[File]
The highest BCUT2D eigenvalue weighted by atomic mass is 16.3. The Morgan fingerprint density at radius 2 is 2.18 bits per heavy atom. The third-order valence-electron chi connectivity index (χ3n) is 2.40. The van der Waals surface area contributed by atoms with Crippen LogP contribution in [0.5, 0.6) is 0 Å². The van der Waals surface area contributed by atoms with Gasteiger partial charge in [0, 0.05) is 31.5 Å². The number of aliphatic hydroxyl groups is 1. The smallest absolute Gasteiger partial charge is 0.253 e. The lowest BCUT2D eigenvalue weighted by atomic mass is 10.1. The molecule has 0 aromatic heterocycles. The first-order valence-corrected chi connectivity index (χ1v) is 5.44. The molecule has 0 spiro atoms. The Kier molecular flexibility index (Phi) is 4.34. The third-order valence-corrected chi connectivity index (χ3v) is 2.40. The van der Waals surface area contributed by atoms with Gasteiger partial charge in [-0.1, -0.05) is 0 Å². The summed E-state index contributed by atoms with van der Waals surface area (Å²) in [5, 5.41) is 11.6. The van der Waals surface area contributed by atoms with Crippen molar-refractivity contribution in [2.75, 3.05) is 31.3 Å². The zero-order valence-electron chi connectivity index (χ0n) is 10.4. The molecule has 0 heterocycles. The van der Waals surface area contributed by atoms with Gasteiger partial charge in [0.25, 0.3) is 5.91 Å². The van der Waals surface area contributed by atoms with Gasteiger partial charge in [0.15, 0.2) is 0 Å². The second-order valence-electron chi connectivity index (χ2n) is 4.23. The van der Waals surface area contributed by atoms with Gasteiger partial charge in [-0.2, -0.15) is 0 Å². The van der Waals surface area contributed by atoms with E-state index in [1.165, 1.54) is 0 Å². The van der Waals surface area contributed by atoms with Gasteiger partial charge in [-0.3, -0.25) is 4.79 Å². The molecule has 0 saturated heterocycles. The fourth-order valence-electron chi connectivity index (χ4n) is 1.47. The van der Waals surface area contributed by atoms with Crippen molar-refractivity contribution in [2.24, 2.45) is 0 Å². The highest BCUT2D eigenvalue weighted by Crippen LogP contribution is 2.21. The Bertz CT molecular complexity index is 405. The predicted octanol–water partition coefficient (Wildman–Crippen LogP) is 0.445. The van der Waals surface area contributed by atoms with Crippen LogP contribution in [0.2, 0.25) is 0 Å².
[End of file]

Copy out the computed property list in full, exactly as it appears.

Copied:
The highest BCUT2D eigenvalue weighted by atomic mass is 16.3. The Morgan fingerprint density at radius 2 is 2.18 bits per heavy atom. The third-order valence-electron chi connectivity index (χ3n) is 2.40. The van der Waals surface area contributed by atoms with Crippen LogP contribution in [0.5, 0.6) is 0 Å². The van der Waals surface area contributed by atoms with Gasteiger partial charge in [0, 0.05) is 31.5 Å². The number of aliphatic hydroxyl groups is 1. The smallest absolute Gasteiger partial charge is 0.253 e. The lowest BCUT2D eigenvalue weighted by atomic mass is 10.1. The molecule has 0 aromatic heterocycles. The first-order valence-corrected chi connectivity index (χ1v) is 5.44. The molecule has 0 spiro atoms. The Kier molecular flexibility index (Phi) is 4.34. The third-order valence-corrected chi connectivity index (χ3v) is 2.40. The van der Waals surface area contributed by atoms with Gasteiger partial charge in [-0.1, -0.05) is 0 Å². The summed E-state index contributed by atoms with van der Waals surface area (Å²) in [5, 5.41) is 11.6. The van der Waals surface area contributed by atoms with Crippen molar-refractivity contribution in [2.75, 3.05) is 31.3 Å². The zero-order valence-electron chi connectivity index (χ0n) is 10.4. The molecule has 0 heterocycles. The van der Waals surface area contributed by atoms with Gasteiger partial charge in [0.25, 0.3) is 5.91 Å². The van der Waals surface area contributed by atoms with Gasteiger partial charge in [0.15, 0.2) is 0 Å². The second-order valence-electron chi connectivity index (χ2n) is 4.23. The van der Waals surface area contributed by atoms with Gasteiger partial charge in [-0.2, -0.15) is 0 Å². The van der Waals surface area contributed by atoms with E-state index in [1.165, 1.54) is 0 Å². The van der Waals surface area contributed by atoms with Gasteiger partial charge in [-0.3, -0.25) is 4.79 Å². The molecule has 0 saturated heterocycles. The fourth-order valence-electron chi connectivity index (χ4n) is 1.47. The van der Waals surface area contributed by atoms with Crippen molar-refractivity contribution in [2.24, 2.45) is 0 Å². The highest BCUT2D eigenvalue weighted by Crippen LogP contribution is 2.21. The Bertz CT molecular complexity index is 405. The predicted octanol–water partition coefficient (Wildman–Crippen LogP) is 0.445. The van der Waals surface area contributed by atoms with Crippen LogP contribution in [0.2, 0.25) is 0 Å².